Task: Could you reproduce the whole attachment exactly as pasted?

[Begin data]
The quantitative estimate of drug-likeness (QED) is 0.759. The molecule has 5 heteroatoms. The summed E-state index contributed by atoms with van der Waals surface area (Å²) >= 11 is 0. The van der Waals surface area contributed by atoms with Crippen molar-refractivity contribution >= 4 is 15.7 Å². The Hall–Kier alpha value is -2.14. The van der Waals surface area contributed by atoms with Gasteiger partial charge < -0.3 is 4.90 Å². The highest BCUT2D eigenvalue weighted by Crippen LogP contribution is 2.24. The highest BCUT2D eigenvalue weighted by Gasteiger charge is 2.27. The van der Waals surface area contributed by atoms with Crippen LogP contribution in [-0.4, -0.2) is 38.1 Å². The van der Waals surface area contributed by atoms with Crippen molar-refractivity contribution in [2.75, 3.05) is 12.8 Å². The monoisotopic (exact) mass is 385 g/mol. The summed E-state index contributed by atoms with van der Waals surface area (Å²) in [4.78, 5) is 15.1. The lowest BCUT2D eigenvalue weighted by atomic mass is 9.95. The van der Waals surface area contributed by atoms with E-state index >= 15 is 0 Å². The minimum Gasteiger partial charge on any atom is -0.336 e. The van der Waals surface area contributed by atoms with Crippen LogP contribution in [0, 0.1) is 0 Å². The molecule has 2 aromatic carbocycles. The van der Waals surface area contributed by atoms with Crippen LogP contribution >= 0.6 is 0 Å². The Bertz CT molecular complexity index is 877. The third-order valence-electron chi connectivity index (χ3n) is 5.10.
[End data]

The quantitative estimate of drug-likeness (QED) is 0.759. The molecule has 5 heteroatoms. The summed E-state index contributed by atoms with van der Waals surface area (Å²) >= 11 is 0. The van der Waals surface area contributed by atoms with Crippen molar-refractivity contribution >= 4 is 15.7 Å². The Hall–Kier alpha value is -2.14. The van der Waals surface area contributed by atoms with Gasteiger partial charge < -0.3 is 4.90 Å². The highest BCUT2D eigenvalue weighted by Crippen LogP contribution is 2.24. The highest BCUT2D eigenvalue weighted by Gasteiger charge is 2.27. The van der Waals surface area contributed by atoms with Crippen LogP contribution in [-0.4, -0.2) is 38.1 Å². The van der Waals surface area contributed by atoms with Crippen molar-refractivity contribution in [2.75, 3.05) is 12.8 Å². The monoisotopic (exact) mass is 385 g/mol. The summed E-state index contributed by atoms with van der Waals surface area (Å²) in [4.78, 5) is 15.1. The lowest BCUT2D eigenvalue weighted by atomic mass is 9.95. The van der Waals surface area contributed by atoms with E-state index >= 15 is 0 Å². The minimum Gasteiger partial charge on any atom is -0.336 e. The van der Waals surface area contributed by atoms with Crippen LogP contribution in [0, 0.1) is 0 Å². The molecule has 2 aromatic carbocycles. The van der Waals surface area contributed by atoms with Crippen LogP contribution >= 0.6 is 0 Å². The Bertz CT molecular complexity index is 877. The third-order valence-electron chi connectivity index (χ3n) is 5.10.